The Tomatometer rating – based on the published opinions of hundreds of film and television critics – is a trusted measurement of movie and TV programming quality for millions of moviegoers. It represents the percentage of professional critic reviews that are positive for a given film or television show.
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The Tomatometer is 60% or higher.
The Tomatometer is 59% or lower.
Movies and TV shows are Certified Fresh with a steady Tomatometer of 75% or higher after a set amount of reviews (80 for wide-release movies, 40 for limited-release movies, 20 for TV shows), including 5 reviews from Top Critics.
Percentage of users who rate a movie or TV show positively.
What's lacking is that intangible sense of fun, of inventiveness, of ingenuity, that made the first Shrek something you ran to your friends, grabbed them by the arms and told them they simply HAD to see.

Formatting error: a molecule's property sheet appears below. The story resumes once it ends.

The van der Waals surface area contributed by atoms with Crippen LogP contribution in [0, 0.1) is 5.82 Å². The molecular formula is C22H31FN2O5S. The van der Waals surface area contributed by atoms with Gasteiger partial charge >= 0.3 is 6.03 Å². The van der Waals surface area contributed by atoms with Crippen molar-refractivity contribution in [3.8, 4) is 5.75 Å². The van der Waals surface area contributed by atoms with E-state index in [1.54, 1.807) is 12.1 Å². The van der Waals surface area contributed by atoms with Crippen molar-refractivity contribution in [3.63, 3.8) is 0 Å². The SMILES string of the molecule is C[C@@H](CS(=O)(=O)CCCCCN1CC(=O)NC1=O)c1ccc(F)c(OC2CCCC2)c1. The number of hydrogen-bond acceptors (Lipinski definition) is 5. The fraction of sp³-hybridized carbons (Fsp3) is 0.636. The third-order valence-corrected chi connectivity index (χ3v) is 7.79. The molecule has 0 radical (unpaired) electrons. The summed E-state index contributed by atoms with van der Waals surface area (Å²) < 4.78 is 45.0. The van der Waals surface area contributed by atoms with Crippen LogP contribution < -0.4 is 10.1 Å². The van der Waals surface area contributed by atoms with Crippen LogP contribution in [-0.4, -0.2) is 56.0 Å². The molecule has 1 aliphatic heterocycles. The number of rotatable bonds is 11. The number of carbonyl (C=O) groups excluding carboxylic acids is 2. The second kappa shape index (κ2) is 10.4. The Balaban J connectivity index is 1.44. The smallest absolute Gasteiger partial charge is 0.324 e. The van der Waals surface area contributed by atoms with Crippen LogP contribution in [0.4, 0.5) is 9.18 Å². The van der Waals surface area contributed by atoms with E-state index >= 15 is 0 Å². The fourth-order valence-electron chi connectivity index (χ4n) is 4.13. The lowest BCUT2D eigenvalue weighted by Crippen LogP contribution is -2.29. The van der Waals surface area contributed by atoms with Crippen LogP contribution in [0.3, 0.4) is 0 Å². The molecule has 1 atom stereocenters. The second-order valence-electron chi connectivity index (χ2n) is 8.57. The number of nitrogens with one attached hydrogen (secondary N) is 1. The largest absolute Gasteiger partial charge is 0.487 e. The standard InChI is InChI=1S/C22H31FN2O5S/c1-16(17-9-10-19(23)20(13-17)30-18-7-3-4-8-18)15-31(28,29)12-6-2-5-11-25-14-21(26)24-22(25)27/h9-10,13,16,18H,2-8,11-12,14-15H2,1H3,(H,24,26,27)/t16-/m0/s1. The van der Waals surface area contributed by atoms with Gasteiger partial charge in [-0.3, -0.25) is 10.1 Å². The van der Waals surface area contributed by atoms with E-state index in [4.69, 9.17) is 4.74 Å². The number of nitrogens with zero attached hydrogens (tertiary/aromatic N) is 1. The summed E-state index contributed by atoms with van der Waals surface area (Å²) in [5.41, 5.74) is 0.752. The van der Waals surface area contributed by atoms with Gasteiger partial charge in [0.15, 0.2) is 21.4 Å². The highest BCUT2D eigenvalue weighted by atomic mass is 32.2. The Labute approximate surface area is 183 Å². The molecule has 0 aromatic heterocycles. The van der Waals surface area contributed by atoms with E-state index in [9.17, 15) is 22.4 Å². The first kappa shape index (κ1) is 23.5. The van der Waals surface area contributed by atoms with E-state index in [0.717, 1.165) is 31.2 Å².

It makes the mistake of thinking slapstick action is funny for its own sake. True, characters zooming and bouncing around are easy to write because no creative invention is required to set them in motion. But so what?
Four words say all that needs to be said about Shrek the Third: more of the same. The problem is, what seems fresh and pleasing the first time through starts to feel a little stale by the time we've gone through it three times.
Though the devious wit of the original remains, it is obscured by too many classic-rock interludes (courtesy of Led Zeppelin, Heart and Paul McCartney) and nudging pop-culture references that seem by now just part of the formula.
Shrek the Third has the curse of the third in a bankable series. It is too often sappy, tiresome, and overblown. A franchise such as Shrek, with all the money it has accumulated, should be able to buy a little freshness and originality. But instead